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NFL Draft Profile – WR Jerry Jeudy

By Doug Orth | 4/12/20 |

Jerry Jeudy

Jerry Jeudy is equipped with a route-running skill set that would make most NFL players blush.

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College: Alabama
Height/Weight: 6' 1"/193
Hands: 9 1/2”

Important NFL Combine Numbers

40-Yard Dash: 4.45
Vertical Jump: 35"
Broad Jump: 10'
20-Yard Shuttle: 4.53
3-Cone: DNP

College Production (Stats)

High-end NFL Player Comp(s): Antonio Brown
Low-end NFL Player Comp(s): Stefon Diggs

Best Scheme Fit: Universal.


  • More polished in his routes than most NFL receivers and combines that with breathtaking start/stop ability to create almost instant separation and/or put defenders on spin cycle. (0:00, 0:00, 0:13, 3:41, 4:16, 4:48, 8:38)

  • Ultra-quick release makes it nearly impossible for a defensive back to get a hand on him off the line of scrimmage. (1:00, 4:16, 6:32, 6:50, 8:38)

  • Has an uncanny knack for finding his way out of situations in which multiple defenders have him locked in their sights; boasts significant run-after-catch ability. (0:26, 2:30, 3:18, 5:00, 5:53, 8:38)

  • Shows off a second gear when necessary and creates separation on deep balls. (0:01, 0:23, 1:17)

  • Does not struggle to catch balls away from his frame. (0:26, 1:08, 4:34, 5:23, 12:01)

  • Possesses enough lower-body strength to power through contact. (0:47, 1:55)

  • Able to gear down and find the soft spot versus zone. (0:26, 1:01, 2:09)

  • Unafraid to go over the middle. (0:00, 0:03, 0:33, 0:56)


  • Thin build and may not have the ability to add much more strength; he will need to win with quickness and footwork in the red zone.

  • Due to the ease in which he defeated tight coverage off the line of scrimmage in college, it's more of a mystery than a concern what will happen if an NFL corner has success with using press against him - at least initially.

  • Susceptible to the occasional focus drop (5:19, 7:14, 11:31) and relies on body catching a bit more often than he should.

  • Could do more to help his quarterback at times. (1:20, 3:00)

  • Capable of walling off a defender when he wants (1:11, 1:52, 2:45, 4:17), but there are just as many occasions in which he fails to neutralize his defender. (1:04, 2:30, 5:12, 7:11)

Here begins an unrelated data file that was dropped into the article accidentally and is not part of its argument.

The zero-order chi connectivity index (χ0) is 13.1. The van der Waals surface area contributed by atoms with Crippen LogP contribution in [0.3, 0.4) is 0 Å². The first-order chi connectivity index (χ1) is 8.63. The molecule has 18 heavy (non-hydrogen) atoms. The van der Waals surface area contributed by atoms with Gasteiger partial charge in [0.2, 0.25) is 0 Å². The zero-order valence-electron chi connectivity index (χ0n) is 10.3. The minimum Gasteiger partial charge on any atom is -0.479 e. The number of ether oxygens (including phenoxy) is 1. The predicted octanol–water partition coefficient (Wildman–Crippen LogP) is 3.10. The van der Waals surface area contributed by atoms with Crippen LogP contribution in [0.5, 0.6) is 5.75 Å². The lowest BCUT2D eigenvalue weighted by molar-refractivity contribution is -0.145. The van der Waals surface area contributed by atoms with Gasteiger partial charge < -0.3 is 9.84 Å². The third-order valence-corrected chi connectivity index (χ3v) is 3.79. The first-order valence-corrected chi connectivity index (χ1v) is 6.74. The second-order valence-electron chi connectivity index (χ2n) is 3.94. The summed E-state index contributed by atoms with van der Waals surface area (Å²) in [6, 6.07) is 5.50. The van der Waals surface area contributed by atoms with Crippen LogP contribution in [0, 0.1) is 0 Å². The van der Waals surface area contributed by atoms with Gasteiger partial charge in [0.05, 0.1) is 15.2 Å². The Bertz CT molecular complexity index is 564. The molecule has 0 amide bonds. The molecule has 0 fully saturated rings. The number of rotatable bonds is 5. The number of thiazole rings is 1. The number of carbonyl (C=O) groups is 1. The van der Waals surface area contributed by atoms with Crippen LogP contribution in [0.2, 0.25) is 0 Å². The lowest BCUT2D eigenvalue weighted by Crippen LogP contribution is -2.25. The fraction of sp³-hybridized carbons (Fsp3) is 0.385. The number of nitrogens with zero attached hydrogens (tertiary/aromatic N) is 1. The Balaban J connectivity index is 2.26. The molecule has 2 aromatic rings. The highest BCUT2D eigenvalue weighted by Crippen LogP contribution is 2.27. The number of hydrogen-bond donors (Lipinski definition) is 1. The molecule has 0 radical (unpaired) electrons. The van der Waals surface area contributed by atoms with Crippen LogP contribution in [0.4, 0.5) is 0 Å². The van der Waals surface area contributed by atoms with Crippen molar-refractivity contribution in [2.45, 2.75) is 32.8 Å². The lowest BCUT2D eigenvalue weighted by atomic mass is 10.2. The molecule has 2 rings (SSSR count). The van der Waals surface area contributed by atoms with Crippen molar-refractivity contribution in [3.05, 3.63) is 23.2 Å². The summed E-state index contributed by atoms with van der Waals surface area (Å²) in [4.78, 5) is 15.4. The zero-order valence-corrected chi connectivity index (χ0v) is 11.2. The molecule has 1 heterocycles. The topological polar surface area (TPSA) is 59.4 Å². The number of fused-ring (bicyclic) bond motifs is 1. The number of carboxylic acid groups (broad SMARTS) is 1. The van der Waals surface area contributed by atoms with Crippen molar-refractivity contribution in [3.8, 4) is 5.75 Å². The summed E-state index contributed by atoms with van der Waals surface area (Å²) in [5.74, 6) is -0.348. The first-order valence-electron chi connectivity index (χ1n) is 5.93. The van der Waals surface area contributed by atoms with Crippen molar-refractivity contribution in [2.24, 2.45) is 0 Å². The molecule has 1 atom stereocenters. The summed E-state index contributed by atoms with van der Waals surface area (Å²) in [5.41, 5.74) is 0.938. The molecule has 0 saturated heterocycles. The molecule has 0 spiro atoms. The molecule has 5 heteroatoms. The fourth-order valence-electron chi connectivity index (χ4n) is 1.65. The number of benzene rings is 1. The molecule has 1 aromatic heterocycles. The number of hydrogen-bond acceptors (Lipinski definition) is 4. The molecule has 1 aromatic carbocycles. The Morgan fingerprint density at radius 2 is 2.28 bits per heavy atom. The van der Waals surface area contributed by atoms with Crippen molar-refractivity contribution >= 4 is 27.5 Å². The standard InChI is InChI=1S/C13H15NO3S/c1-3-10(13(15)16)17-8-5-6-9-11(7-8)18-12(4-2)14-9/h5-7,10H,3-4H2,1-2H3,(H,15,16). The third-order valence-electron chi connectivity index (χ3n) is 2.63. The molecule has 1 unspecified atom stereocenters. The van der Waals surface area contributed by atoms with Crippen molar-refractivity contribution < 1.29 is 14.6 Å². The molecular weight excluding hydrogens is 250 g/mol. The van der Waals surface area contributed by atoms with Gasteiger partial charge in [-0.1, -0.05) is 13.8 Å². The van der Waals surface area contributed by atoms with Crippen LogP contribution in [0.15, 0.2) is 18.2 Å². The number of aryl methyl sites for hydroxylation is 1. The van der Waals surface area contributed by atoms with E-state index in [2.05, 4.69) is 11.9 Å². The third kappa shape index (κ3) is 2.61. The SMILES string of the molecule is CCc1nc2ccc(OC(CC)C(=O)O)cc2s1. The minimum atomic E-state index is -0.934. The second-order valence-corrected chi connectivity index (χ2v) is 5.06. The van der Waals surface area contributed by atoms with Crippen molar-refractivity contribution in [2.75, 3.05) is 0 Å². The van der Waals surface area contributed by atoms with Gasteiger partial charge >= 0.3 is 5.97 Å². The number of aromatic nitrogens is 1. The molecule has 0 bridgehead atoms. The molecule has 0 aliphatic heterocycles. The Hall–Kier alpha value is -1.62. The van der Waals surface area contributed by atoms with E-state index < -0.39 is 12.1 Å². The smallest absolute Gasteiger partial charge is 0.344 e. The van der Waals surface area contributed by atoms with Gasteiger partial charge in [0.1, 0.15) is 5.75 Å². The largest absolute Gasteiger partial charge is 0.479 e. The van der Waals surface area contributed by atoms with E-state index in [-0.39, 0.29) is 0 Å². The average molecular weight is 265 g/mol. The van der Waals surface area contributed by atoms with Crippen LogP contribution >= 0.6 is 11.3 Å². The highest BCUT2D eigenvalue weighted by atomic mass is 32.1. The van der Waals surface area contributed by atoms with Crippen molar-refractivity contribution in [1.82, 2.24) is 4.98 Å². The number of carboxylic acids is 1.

Bottom Line

It was once said that the only person who could stop Michael Jordan was his college coach, Dean Smith. (For what it's worth, Jordan played with at least two future All-Americans in each of his three seasons at North Carolina.) The reason for the comparison to Jordan here is not because Jeudy will be the NFL's answer to "His Airness," but rather because it's almost scary how gaudy his production at Alabama could have been had he not had to share targets with so many current and future pros (Calvin Ridley, Henry Ruggs, Robert Foster, DeVonta Smith, Irv Smith and Jaylen Waddle among them) throughout his career. Jeudy is lightning in a bottle personified and equipped with a route-running skill set that would make most NFL players blush. There may not be a receiver prospect in the last five or so years who gets open faster or creates more separation in the first second or two after the snap than he does.

Jeudy does not come without flaws, although it's probably more accurate to say the holes in his game right now are mysteries as opposed to concerns. He is a bit on the slight side and probably won't be able to do much about that during his pro career. Alabama's opponents did attempt to press him from time to time, but I could not find one instance in the 12 or so games I watched where a cornerback got an effective jam on him. Thus, there's no telling if or how long Jeudy would be rendered ineffective should an NFL corner have a bit of success in press coverage. If he does have one issue that approaches a concern, it may the fact he was charged with seven drops in 2019, per Pro Football Focus. He also showed the ability to wall off his defender as a blocker, but it's fairly obvious that blocking was not a high priority of his in college.

While any prospect can theoretically bust in the NFL, Jeudy seems highly unlikely to do so. It seems much more probable he will explode on the scene immediately and become his team's primary receiving option within the first month or two of his rookie season. The ease with which gets his defender out of position, avoids a jam and creates quick separation is remarkable. Receivers with his physical gifts who are also seemingly administering a graduate-level course on the position while still in college are extremely rare. Even in a draft that boasts so much receiver talent, Jeudy is a cut above the rest. He is one of the most complete receiver prospects I have evaluated since the loaded 2014 draft class.

Doug Orth has written for FF Today since 2006 and been featured in USA Today’s Fantasy Football Preview magazine since 2010. He hosted USA Today’s hour-long, pre-kickoff fantasy football internet chat every Sunday in 2012-13 and appears as a guest analyst on a number of national sports radio shows, including Sirius XM’s “Fantasy Drive”. Doug is also a member of the Fantasy Sports Writers Association.